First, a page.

Partnership Rivers Program Turns 25

Pontoon with guests is floating on the river.
Duke ‘O Fluke, a pontoon boat that motored up the Great Egg Harbor and South Rivers.

NPS photo

The National Park Service (NPS) Partnership Wild and Scenic Rivers Program celebrated its 25th Anniversary aboard the Duke ‘O Fluke, a pontoon boat that motored up the Great Egg Harbor and South Rivers on Saturday, September 23. The Duke ‘O Fluke, a boat normally reserved for the Great Egg Harbor “Floating Classroom” Program, transported Great Egg Harbor River Management Council representatives, the Mayor of Somers Point and a NJ State Freeholder in waters and along shores where multiple river partners have protected river values for a quarter century.

Bill Hughes, the Congressman who introduced the legislation to designate the Great Egg Harbor River also attended and saw the boat off, and thanked the River Council, the Great Egg Harbor Watershed Association (GEHWA) and the NPS for their collective work in protecting the river and its tributaries. As the boat moved upriver, attendees were informed of the operations work conducted by the NPS, GEHWA, and the River Council.

Congressman Bill Hughes was the driving force behind the legislation to designate the Great Egg Harbor River as a National Wild and Scenic River in 1992. This designation was different than all other designations of Wild and Scenic Rivers, in that the river would be jointly managed by the NPS and a local River Council without the NPS owning any adjoining land.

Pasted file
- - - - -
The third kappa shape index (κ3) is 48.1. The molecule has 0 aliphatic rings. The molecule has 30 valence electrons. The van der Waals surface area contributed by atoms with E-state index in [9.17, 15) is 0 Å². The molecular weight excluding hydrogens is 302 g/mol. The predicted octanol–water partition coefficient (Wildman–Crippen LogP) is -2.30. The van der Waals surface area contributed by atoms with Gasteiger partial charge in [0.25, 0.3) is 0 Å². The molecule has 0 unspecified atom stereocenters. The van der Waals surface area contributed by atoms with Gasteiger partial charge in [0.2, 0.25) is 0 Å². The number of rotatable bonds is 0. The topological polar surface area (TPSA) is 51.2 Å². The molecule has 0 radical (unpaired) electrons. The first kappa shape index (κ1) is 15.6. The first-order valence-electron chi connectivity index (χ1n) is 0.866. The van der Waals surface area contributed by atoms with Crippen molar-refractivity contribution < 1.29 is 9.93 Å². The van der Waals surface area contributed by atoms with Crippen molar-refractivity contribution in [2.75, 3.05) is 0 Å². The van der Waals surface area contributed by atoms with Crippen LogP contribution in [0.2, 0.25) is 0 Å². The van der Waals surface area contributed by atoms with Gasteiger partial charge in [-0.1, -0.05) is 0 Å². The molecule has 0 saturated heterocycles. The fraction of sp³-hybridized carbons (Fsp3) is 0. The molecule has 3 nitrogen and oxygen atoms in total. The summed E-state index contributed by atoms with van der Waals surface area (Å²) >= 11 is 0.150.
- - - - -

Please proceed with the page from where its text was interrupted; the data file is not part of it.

“The Great Egg Harbor River is a great example of how the federal government can partner with local governments in managing natural resources,” said Paul Kenney, NPS river manager for the Great Egg Harbor River. “This was the first Wild and Scenic River in the park service to be managed like this, and served as a model for a dozen more designated and organized in the same way in half a dozen other states.”

“After 25 years, the Great Egg Harbor Wild and Scenic River designation as a locally managed unit of the national park system, flowing through mostly private lands, is a proven success story and model for other rivers,” said Fred Akers, river administrator for the Great Egg Harbor River Council. “The long term partnership between local jurisdictions and the National Park Service has provided, and will continue to provide, long-term protection for the Great Egg Harbor River, here in New Jersey.

The Great Egg Harbor Wild and Scenic River designation, located in Southeastern New Jersey, includes 17 tributaries, a tidal estuary, and measures 129 total river miles. More than 97% of the designation’s waters drains the Pinelands National Reserve, and the designation runs through three counties. The designation’s waters are both tidal and non-tidal.